FDD mentors are appointed by the regulators based on their experience and competence in the role. The mentors help those FDD with limited experience to develop the competence required to conduct more complex events prior to them being assessed for higher tier accreditation.
What about the qualification of display pilots that perform at flying displays across the UK
Civilian display pilots are required to demonstrate their display flying related competence to CAA appointed display authorisation evaluators, who are certified to award display authorisations on behalf of the CAA in accordance with CAP 1724.
The display authorisation specifies the manoeuvres that can be conducted by pilots operating particular groups and categories of aircraft along with any associated limitations.
Similarly, military display pilots are required to demonstrate the requisite level of flying display competence before they are awarded a public display authority from their Chain of Command, usually a suitably experienced and qualified Aviation Duty Holder or Accountable Manager (Military Flying).
There are also regulations and orders in place to ensure suitable work up training and currency flying is conducted by civilian and military display pilots prior to any display flying being conducted at public events.
Display pilot competencies are assessed on an annual basis before their display flying qualifications can be renewed.
How do FDDs and display pilots ensure they deliver a safe flying display
The FDD must first identify the area within which they plan to locate spectators (spectator area) and ensure it is suitably displaced from the area within which display pilots will fly (display area).
Display pilots will use an easily identifiable display line which the FDD is required to mark and is set at a minimum separation distance from the forward edge of the spectator area (more commonly referred to as the crowd line).
The minimum separation distance between the crowd line and the display line is normally 230 metres, but this can be extended to 450 metres for aircraft that conduct manoeuvres at speeds in excess of 300 knots, or reduced to 150 metres for helicopters and light aircraft (see Figure 1).
Figure 1 – Display Area Layout
Display pilots are permitted to fly down to minimum heights within the display area as specified on their display authorisation or public display authority.
The minimum heights vary depending on the type of aircraft involved, the display pilot’s approval and hazards within the display area itself.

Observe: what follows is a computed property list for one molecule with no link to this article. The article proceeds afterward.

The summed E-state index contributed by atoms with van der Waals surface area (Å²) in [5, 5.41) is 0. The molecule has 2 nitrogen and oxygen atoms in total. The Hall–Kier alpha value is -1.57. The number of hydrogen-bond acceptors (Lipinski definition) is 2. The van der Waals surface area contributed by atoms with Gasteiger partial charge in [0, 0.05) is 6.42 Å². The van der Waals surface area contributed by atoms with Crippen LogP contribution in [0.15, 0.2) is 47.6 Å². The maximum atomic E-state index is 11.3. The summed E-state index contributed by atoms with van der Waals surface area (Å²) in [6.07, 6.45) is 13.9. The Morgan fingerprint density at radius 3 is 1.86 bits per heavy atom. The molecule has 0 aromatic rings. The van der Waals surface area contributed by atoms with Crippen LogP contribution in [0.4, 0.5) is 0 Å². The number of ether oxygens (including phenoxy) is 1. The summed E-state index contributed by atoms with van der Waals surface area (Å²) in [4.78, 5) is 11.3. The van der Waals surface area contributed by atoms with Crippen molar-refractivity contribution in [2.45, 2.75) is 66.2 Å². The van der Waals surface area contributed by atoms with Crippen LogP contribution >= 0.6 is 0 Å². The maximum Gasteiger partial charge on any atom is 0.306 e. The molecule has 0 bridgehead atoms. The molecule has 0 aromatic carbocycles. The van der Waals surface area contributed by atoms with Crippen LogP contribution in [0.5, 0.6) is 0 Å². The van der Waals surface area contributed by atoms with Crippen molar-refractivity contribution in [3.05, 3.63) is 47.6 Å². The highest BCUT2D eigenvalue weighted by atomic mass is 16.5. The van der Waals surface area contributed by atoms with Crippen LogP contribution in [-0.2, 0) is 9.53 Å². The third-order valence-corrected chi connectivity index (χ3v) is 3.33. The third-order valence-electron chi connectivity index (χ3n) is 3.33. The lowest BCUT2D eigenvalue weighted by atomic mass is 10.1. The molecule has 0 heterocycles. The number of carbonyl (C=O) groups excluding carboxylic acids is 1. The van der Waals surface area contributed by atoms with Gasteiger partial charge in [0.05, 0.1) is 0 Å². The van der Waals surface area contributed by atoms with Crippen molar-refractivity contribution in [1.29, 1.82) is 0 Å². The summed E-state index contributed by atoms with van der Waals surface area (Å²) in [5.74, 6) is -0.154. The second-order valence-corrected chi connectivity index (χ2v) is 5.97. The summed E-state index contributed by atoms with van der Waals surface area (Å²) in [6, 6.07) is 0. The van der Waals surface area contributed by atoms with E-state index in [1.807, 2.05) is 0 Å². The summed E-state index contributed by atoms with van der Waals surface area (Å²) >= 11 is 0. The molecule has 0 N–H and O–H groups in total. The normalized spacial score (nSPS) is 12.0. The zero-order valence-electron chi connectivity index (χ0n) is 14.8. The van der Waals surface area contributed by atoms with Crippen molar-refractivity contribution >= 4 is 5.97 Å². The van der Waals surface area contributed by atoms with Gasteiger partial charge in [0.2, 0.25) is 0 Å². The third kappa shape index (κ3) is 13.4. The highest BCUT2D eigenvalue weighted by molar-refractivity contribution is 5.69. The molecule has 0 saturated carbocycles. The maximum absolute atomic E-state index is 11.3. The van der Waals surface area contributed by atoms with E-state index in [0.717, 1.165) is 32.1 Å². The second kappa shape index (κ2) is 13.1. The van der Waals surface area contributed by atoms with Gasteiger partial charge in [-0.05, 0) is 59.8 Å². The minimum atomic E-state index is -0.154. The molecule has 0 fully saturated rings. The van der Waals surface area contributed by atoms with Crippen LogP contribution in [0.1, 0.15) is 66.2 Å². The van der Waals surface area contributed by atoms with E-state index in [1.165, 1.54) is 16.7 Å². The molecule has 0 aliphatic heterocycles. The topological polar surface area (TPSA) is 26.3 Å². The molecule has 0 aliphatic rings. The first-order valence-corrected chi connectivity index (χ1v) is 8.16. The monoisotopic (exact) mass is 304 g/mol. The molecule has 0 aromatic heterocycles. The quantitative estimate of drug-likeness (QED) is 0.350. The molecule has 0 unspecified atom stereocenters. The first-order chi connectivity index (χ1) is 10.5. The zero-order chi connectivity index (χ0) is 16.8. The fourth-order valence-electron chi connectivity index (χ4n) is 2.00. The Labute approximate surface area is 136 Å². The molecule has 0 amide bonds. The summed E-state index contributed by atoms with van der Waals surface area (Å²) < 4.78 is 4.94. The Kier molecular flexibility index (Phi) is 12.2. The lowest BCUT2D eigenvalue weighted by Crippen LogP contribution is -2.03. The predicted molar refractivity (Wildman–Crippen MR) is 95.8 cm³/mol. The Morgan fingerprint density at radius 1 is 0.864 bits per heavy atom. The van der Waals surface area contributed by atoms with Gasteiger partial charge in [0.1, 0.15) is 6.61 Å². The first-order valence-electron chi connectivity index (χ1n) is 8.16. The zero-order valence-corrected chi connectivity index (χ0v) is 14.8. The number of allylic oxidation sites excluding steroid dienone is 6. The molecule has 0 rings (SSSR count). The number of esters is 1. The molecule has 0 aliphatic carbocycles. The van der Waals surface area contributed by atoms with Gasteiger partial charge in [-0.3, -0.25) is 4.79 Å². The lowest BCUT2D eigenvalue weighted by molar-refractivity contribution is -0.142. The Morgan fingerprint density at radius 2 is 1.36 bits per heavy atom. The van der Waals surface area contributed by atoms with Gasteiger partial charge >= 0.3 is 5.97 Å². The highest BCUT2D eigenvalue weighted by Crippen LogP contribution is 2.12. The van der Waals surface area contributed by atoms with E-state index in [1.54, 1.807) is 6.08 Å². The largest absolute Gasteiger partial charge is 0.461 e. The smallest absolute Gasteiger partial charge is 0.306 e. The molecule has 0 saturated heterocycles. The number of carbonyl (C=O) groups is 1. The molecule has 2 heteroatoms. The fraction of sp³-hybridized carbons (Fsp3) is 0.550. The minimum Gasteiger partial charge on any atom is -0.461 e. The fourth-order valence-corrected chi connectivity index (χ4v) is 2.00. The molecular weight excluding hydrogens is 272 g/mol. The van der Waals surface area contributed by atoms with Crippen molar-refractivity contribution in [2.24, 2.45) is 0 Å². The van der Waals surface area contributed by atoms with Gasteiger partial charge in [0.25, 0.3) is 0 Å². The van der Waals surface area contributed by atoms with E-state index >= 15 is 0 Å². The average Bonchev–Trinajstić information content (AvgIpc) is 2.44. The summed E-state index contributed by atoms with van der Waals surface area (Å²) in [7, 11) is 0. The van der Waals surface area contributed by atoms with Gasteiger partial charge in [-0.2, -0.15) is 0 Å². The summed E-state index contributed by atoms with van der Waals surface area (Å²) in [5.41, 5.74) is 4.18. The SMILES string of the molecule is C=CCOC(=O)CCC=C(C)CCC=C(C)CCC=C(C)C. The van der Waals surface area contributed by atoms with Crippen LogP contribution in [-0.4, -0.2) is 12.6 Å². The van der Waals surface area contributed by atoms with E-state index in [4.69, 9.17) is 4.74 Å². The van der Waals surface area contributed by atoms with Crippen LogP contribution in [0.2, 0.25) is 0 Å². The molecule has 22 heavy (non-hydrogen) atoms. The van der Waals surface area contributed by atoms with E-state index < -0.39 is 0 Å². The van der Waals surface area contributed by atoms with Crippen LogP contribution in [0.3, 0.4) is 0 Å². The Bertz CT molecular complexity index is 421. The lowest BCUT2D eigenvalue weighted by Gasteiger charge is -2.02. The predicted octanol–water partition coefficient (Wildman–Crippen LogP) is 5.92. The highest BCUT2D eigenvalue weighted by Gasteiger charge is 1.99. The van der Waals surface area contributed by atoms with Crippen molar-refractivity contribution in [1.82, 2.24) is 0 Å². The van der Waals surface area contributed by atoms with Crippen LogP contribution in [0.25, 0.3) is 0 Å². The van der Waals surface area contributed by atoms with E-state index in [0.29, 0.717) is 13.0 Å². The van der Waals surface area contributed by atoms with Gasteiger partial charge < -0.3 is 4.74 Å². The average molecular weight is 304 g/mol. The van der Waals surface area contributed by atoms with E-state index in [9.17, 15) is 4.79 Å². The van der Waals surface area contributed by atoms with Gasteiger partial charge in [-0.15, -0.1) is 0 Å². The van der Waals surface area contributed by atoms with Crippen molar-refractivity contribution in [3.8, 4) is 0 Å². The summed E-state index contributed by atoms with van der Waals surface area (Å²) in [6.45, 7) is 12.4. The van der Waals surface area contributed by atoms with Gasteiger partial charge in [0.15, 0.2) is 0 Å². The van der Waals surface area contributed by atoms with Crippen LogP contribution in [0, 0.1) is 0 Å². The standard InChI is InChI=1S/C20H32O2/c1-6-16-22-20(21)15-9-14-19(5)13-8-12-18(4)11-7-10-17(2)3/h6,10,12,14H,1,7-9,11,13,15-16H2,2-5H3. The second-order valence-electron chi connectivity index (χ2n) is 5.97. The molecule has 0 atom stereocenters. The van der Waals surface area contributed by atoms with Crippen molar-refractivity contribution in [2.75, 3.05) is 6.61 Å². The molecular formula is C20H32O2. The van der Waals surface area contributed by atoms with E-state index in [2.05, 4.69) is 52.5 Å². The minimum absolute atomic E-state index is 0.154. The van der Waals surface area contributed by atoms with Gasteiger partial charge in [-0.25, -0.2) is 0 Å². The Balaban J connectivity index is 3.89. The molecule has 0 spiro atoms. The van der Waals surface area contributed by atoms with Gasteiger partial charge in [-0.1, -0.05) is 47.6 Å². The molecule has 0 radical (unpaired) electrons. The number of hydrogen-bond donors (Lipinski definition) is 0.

The FDD is required to brief display pilots on the flying related risks and hazards associated with each specific event and is responsible for the safe coordination and necessary adjustments to the flying display programme on the day.
How are lessons identified and communicated to the flying display regulated community
Every event presents a different set of challenges and it is important that lessons identified are used to aid the planning and management of future displays.
Flying display symposia are held before and after each display season.
These are arranged by the CAA and MAA and bring together display pilots, FDD, Flying Control Committees, event organisers and others involved in the planning, management, organisation and delivery of events.
Whether to reflect on the display season that has just concluded, or in preparation for the display season ahead, these provide the opportunity to discuss safety related issues that should be considered when running an event, while sharing good practice and raising awareness.
Mid-way through the display season, the regulators also compile a combined update for the regulated community. The update is used to share lessons identified during the season to date, promulgate safety related information and address any general queries or concerns received from the regulated community.
What about the planning activity and regulatory preparations made for display season 2020
This year, the 2020 pre-season flying display symposium was cancelled due to lockdown restrictions imposed at the onset of the coronavirus pandemic, which has gone on to directly affect many public flying display events held worldwide, as well as much routine aviation activity. As a result, regulators have had to assess the extent of the impact this has had on the regulated community.